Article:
Mortality has hit me like a ton of bricks in the past few weeks.
Last week, I watched as my ex-wife and her family laid her grandmother to rest.
And, this past Sunday, I was caught flat footed -- like most everyone else -- when news began to break that famed basketball player Kobe Bryant, his 13-year-old daughter, and seven other people died in a helicopter crash in California.
Beyond those stark reminders of just how precious life can be, as I take more and more trips around the sun -- 46 so far -- I get reminded more and more at just how finite life is as the aches and pains associated with age begin to creep up.
But, I've found that if you pay attention to the signals that life and death provide, mortality doesn't have to hit you -- It can massage a bruised body and soul.
My ex-wife's grandmother, Olga Velasquez Mejias, by all objective accounts, was short in stature.
But, she was feisty, had a big spirit and didn't take any junk.
As a grandson said of her, she would feed you through the front door and she could kick you out the back.
She was born in tiny Puerto Rico, but when she died at the age of 91, she had left behind a village of children, grandchildren, great-grandchildren and even great-great grandchildren.
More than anything, she was about family and putting them first.
She was known to welcome all into her home.
She could give you a hug. She could throw a slipper at you. She could fix you a plate to eat. And, she could put you in your place, as only Olga could do.
If you were smart, and if you paid attention, you'd realize she did all those things out of love.
While her loss hurts and leaves a big void, what I learned from her life and death is that family is important, share what you know, hug your loved ones and -- sometimes -- tough love is the best kind of love.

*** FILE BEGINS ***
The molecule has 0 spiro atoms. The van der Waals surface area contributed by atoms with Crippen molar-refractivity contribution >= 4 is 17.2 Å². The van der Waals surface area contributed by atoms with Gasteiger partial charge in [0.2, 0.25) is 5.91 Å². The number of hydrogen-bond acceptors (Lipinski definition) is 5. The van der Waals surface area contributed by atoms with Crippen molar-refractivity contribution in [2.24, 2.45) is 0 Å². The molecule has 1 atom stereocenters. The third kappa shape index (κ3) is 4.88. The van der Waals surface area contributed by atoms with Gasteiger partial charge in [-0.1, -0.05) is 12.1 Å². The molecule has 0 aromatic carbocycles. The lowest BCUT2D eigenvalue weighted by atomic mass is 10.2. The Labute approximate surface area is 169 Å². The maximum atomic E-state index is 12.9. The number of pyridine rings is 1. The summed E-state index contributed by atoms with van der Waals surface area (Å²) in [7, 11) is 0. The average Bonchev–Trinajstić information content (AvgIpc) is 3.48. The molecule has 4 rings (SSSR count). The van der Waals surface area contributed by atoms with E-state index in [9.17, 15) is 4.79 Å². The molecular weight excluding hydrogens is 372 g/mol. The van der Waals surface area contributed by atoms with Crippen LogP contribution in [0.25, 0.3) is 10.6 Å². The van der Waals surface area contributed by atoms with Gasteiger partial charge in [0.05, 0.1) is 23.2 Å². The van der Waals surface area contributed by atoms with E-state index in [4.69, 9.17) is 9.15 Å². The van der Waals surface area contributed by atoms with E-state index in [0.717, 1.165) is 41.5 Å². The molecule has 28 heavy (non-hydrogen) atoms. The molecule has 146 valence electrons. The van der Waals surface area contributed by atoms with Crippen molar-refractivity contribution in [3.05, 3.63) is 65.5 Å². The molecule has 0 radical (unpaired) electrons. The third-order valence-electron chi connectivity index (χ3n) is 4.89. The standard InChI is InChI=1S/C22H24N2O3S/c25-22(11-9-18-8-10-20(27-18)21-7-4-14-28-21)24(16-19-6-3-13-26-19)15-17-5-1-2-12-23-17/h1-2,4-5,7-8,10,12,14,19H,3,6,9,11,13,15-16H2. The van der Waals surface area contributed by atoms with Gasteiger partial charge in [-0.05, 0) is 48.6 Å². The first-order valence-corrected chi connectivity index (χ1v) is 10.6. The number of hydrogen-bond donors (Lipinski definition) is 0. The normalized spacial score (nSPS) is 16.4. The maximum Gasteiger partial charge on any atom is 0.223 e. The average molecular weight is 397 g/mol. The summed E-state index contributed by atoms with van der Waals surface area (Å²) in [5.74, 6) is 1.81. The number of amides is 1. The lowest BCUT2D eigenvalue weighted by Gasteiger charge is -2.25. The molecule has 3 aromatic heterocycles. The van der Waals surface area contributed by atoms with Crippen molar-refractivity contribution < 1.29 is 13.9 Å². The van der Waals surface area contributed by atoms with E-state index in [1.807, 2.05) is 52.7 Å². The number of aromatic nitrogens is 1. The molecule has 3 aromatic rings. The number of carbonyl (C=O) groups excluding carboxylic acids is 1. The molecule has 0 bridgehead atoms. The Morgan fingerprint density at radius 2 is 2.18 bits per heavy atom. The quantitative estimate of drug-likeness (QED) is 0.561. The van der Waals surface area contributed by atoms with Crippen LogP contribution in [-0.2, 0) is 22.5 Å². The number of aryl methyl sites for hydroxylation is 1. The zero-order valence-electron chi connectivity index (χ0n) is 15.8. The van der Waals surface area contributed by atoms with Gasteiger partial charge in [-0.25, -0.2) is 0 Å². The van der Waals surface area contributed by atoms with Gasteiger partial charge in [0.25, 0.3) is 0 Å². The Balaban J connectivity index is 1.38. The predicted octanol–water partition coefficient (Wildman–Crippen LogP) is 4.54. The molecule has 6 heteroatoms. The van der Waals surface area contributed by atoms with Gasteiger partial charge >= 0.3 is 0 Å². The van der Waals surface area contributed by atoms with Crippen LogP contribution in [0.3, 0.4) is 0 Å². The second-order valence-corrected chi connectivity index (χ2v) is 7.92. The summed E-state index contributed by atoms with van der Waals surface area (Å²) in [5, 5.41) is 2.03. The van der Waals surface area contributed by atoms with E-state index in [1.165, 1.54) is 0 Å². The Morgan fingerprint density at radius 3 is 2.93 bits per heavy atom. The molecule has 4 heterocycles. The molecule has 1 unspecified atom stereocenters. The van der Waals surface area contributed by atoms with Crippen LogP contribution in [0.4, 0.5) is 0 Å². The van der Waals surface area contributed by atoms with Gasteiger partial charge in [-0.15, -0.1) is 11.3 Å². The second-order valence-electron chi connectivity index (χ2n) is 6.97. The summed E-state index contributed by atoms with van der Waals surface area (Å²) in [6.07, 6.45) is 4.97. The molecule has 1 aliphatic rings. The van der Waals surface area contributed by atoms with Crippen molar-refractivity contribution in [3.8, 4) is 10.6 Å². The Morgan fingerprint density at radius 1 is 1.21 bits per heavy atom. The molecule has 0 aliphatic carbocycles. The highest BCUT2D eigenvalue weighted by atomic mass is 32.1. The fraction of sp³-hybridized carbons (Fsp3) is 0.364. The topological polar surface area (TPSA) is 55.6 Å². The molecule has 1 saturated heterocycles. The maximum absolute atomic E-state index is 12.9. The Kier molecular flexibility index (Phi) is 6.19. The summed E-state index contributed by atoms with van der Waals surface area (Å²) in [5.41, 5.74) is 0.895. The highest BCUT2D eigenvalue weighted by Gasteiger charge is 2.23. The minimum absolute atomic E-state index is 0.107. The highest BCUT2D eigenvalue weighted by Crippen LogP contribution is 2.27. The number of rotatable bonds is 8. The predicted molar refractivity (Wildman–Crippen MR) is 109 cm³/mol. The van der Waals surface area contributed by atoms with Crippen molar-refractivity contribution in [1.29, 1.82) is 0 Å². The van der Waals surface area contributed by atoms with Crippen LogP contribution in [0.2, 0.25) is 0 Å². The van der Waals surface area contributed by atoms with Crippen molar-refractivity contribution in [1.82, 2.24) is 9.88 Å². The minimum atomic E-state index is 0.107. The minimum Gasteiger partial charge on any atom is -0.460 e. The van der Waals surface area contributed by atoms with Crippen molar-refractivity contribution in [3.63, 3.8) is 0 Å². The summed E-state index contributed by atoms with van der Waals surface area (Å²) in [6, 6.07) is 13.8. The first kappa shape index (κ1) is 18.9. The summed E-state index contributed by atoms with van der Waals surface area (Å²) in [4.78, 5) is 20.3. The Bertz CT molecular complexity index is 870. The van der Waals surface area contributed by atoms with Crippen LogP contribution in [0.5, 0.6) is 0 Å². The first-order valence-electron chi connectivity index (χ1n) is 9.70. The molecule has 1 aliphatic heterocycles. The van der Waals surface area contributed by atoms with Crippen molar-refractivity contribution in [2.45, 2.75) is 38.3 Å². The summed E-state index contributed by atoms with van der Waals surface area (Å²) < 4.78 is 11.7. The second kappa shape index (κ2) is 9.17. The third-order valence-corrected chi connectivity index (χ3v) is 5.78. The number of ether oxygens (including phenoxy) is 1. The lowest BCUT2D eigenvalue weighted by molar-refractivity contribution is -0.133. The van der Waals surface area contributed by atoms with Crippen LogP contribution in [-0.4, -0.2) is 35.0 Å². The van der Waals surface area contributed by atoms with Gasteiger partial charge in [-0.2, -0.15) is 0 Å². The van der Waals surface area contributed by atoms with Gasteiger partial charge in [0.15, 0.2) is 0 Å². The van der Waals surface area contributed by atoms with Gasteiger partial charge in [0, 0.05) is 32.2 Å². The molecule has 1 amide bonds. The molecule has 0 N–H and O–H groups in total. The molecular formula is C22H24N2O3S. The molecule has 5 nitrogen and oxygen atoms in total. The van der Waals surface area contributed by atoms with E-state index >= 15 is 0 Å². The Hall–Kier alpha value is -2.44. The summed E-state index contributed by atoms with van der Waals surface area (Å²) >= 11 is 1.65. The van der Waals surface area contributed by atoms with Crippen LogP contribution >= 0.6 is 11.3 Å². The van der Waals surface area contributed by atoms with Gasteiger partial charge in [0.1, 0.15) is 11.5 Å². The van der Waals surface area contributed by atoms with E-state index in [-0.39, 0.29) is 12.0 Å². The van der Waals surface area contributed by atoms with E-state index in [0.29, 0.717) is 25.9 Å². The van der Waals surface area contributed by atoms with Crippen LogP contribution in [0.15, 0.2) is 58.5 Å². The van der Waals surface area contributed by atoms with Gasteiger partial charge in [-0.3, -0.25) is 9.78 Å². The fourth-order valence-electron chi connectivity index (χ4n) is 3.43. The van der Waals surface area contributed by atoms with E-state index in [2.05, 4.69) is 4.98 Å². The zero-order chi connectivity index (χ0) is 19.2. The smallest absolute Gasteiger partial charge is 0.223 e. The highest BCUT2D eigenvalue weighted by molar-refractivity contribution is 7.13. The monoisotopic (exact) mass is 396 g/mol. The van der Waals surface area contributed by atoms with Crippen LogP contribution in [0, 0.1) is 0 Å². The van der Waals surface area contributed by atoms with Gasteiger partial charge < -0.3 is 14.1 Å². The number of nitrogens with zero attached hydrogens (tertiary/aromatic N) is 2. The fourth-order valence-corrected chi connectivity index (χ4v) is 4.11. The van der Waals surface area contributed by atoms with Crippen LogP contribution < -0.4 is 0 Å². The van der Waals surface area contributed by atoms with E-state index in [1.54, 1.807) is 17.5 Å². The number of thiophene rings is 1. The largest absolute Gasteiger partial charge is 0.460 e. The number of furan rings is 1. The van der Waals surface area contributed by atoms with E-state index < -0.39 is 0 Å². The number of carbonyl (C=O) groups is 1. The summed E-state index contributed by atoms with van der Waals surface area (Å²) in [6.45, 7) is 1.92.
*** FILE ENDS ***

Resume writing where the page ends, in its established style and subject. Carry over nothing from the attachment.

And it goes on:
While not knowing Bryant -- his fame probably made it seem like we did -- his death struck me.
After a while, I realized why.
While no one will ever mistake me for the 20-year NBA veteran, whose will, determination and drive were legendary, there were things about him for which I certainly could relate.
He has four children, all daughters. I have four kids -- three girls.
I remember about five years ago when I learned that my youngest was going to play basketball for her middle school team.
Your children are not always going to share your interests, but when I found out she wanted to play -- from no prodding by me, mind you -- I got warm feelings.
It was great to go to her games and watch her run around, have fun and compete.
Those were great times as a dad. In those moments, I could truly say I was just like Kobe.
So, learning that he and one of his kids were on the helicopter that crashed, I could see myself in him.
I can imagine the fear they both had. I can imagine his true fear, being her father and probably knowing death was coming for them and -- as all dads want to be heroes for their children -- realizing there was nothing he could do to save his baby girl.
And, just like that, he's gone. His daughter is gone. And seven other people on that craft are gone ... in a snap.
What that has taught me is that life is always too short. Life is precious.
So, hold a bit closer the people who matter to you.
Reach out to someone you haven't touched base with in a while.
Mend fences if you can.
The last thing I suspect any of us wants to do is shuffle off this mortal coil with regrets.